Summer’s surprise thunderstorms and hot, humid days can take anyone by surprise but, for patients with diabetes, it’s important to take extra precautions to be prepared for the season’s extreme weather conditions.
“Diabetes makes it more difficult for your body to handle heat and humidity and, unfortunately, many patients don’t realize just how much it can affect them,” explains Dina Green, MD, endocrinologist with Main Line Endocrinology at Lankenau Medical Center.
While it’s not uncommon to experience dehydration during the summer months, patients with diabetes are already at a high risk for dehydration due to risk factors like high blood sugar and certain diabetes medications. Coupled with warm, dry weather, their risk of dehydration is higher than that of someone without diabetes, and the results can potentially be dangerous.
Still, few patients with diabetes are willing to sit inside and let the summer pass them by, even if there is a heat wave. And, fortunately, you don’t have to.
“Just because you have diabetes doesn’t mean you have to let diabetes sideline you for the summer, but you will need to take extra precautions to ensure you’re safe and healthy,” Dr. Green says.
Of course, it’s best to stay indoors whenever you can.
“Summer is a great time to be outdoors, but any time you can be indoors as opposed to outdoors is safer,” says Dr. Green. “If you do have to be outside, try and limit your time there to early in the morning or later at night, when the temperature isn’t as high.”
If you are leaving the house, make sure your destination is air-conditioned or has a fan to keep you cool.
Fill up on fluids
This summer, remember to hydrate! Avoid sugary or sweetened beverages and sports drinks and opt for water to prevent dehydration. Don’t wait until you’re thirsty to start drinking, either, says Dr. Green.
“By the time you start noticing you’re thirsty, you may already be dehydrated,” she says. “To prevent that, start drinking water even if you’re not thirsty yet. Pour yourself a glass in the morning or right before you’re ready to go outside for the day.”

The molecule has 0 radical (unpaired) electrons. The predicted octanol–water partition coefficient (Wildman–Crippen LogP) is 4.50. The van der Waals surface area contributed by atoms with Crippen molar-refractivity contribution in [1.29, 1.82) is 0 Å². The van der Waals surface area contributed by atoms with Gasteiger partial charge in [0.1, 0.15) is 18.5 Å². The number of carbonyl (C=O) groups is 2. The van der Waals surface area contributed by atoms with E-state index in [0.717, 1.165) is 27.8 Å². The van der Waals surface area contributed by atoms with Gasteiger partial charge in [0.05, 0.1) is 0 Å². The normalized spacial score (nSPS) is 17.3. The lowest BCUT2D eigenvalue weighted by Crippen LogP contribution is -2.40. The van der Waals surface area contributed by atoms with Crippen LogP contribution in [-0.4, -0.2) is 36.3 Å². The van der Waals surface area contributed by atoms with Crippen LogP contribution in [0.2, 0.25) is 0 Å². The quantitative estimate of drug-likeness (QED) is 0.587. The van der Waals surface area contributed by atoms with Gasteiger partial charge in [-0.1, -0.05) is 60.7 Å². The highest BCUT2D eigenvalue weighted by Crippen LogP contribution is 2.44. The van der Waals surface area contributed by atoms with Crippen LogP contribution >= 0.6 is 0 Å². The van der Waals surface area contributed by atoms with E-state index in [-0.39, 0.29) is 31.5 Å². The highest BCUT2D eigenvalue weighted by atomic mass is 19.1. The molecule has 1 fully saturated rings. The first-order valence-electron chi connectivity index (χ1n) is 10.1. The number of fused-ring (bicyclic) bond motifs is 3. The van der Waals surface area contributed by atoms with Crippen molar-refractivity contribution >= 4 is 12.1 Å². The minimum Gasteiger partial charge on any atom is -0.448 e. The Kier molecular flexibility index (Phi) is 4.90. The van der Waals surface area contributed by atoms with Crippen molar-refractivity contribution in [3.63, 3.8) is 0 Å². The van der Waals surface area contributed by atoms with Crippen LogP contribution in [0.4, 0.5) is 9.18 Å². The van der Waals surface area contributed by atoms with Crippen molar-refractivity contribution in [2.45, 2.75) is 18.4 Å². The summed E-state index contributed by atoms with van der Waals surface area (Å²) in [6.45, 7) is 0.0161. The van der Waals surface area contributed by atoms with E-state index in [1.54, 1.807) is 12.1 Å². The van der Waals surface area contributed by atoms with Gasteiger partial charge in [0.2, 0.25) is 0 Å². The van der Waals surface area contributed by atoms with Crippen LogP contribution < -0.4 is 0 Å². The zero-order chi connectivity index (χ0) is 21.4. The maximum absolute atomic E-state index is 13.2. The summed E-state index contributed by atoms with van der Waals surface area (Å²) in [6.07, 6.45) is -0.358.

Bring your medication on the road
Whenever you leave the house, whether it’s for a quick trip or a few days, make sure you have all necessary medication, a glucose meter, and glucose test strips with you. You may also need to travel with insulin or insulin pumps.
Pay special attention to making sure this equipment is stored at the appropriate temperature, too. Insulin can be kept at room temperature but if you are traveling in a warm car keep insulin in a cooler. All diabetes related equipment, medications, and glucose testing strips should also be kept out of the direct sun and hot cars.
“Patients with diabetes can easily travel with their equipment. If you’re going to be traveling with yours or you don’t know how to transport it, your endocrinologist can help you understand what you need and how to properly store it,” says Dr. Green.
Pack a snack
If you do have to be on the road, don’t forget to pack yourself a snack and keep glucose tablets with you at all times in case your blood sugar drops. Keep an eye out for signs of low blood sugar, like hunger, shakiness, perspiration, dizziness, light-headedness, and confusion.
Wear light, loose-fitting clothing
If you’ll be outside during the day, opt for clothing that’s light and loose-fitting to provide for ventilation. You’ll keep your body cool, and help ward off the symptoms of heat exhaustion and heat stroke.
Lankenau Medical Center was named one of the best hospitals in the nation and in the Philadelphia region for diabetes and endocrinology by U.S. News & World Report for 2014–15. Visit our website to learn more about our diabetes management services.